us get on to a subject that you may love or hate, what is all favourite


wine? French Burgundy or Spanish Rioja. What about English fears,


which is what Aaron is now producing on the table. The Chinese president


was treated to UK home-grown wine during his recent visit last year,


whether or not he will be ordering a case, it seems that British winds


may be on the up. Applications to develop British Vineyards rose. They


rose by more than 40% last year, the UK winemaker is much smaller. And


the sparkling wine production is tiny compared to the major champagne


houses, around about 35,000 bottles each year. It was recently bought by


an investment firm and made a loss in the first half of the year, the


chief executive, we dragged him in a studio and he has brought a couple


of props. Welcome to the programme, Sally and I were talking about this


earlier this morning, saying, this whole UK British sparkling wine, has


been a real phenomena. It has been a real buzz over the last few years.


Why now? Have things changed? Why all of a sudden over the last few


years has the British wine industry shot through the roof? I think it


has got much more public awareness, because of the international


competition and awards. And the spate of good news basically. Not


only that, but the arrival of the first champagne house in England,


Tass and Joe, the French are coming. They have clearly seen


that we are onto a good thing and demand far outstrips supply at the


moment. It is a combination of factors including climate. It hasn't


happened overnight, the first pioneers of image sparkling wine


were at it 20 years ago at least. It has been a story about climate


change, if we look back 25 years, the weather that they had in the


capital of champagne is what we have now. So we are able to produce


wines, at a level of sophistication to rival the best champagne. Is this


one of your problems, the industry is growing, you are growing, English


wine growers, only account for 0.14% of the UK market. It is about 25


million drinkers. Is it a problem? What is this going to cost me a a


bottle of this? Danish mine, the markets developing, people like us


who are going for the luxury end of the market, very good about what we


do. The age the wines for four years and we only use the grapes, and we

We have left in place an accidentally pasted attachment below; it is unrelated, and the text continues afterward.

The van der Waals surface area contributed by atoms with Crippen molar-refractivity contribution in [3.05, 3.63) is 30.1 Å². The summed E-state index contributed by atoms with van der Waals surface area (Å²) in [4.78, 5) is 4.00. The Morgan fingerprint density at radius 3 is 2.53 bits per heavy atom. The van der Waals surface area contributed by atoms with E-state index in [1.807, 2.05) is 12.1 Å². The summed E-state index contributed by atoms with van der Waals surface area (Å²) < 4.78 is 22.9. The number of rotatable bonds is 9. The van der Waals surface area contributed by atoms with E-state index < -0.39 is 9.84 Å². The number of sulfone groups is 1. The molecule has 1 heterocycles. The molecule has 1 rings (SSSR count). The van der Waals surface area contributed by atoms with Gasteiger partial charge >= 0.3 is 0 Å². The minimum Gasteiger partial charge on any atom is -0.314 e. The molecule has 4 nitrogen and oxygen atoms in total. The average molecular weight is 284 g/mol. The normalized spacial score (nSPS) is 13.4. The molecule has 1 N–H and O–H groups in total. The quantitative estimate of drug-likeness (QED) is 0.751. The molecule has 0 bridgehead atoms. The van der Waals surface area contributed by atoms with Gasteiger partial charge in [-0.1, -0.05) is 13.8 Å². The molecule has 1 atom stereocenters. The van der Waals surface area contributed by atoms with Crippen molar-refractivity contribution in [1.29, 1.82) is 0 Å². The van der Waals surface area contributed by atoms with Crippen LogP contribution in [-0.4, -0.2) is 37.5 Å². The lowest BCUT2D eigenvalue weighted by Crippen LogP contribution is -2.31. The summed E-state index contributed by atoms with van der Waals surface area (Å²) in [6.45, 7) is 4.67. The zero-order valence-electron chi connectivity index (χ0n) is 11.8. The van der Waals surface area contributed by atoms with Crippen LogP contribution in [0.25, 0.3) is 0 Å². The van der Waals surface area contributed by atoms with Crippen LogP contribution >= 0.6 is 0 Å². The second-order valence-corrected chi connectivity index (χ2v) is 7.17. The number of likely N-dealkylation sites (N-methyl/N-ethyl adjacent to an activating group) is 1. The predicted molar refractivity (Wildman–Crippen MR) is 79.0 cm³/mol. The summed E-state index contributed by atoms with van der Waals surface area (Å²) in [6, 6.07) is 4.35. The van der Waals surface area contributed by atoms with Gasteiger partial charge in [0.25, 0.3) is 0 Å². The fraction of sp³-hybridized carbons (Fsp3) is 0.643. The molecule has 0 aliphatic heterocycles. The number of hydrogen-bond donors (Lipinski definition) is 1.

are completely uncompromising in the approach to make the best wines.


There are other people who are maybe ageing wines from not as long, a lot


of the entry point champagne that you buy in the supermarket, might be


brought in using maiden fruit, it might only have been aged for a


year. So there is a range from 15 to ?17 as an entry point to 30 or 40,


there will be special and luxury additions coming out over the next


few years which will be heading towards ?100. We have been told that


we are out of time. Which is a real shame and we appreciate you coming


in, very interesting to hear how that has developed over time. In a


moment we will have a look at the business pages, here is a quick look


at how you can stay in touch. You can stay ahead with all of the day


is breaking business news, keep you up-to-date with all of the latest


details with insight and analysis from BBC's team of editors around


the world and we want to hear from you too. Get involved with the BBC


business news live web page, and you can find us on Facebook and BBC


business news. Whenever you need to know. So get in touch, Mike is back.


We talked about Twitter already, let us talk about gap which is the top


story. Mind the Gap. This is the latest to be named and shamed, as to


not pay enough taxing the UK. It is a classic example of the challenges,


they have basically paid no corporation tax since 2011, despite


having annual sales of ?300 million. There is a classic example of the


challenges that you face, with a company, they have got a Dutch


components, so there is a question of how much, of the profits they put


through Holland and the UK and the US. And how you get that money off


them basically. Yes, 40 seconds left, beer, big deals coming up,


nearly $300 million work? SAB Miller, and another are trying to


merge, they had to sell some of their brands. The Japanese yen going


up so it makes it cheaper to buy other companies, so, there is a


Japanese company called Asahi, which is going to buy. And SAB Miller, are


going to look at the deal? They have $60 billion worth of sales year, so


there is an anti-competitive risk, if they don't sell something. Good


on you. He can come back. That is business live, see you soon.


Hello we are remaining with the cold theme for the foreseeable future, a


good-looking day on the cards for much of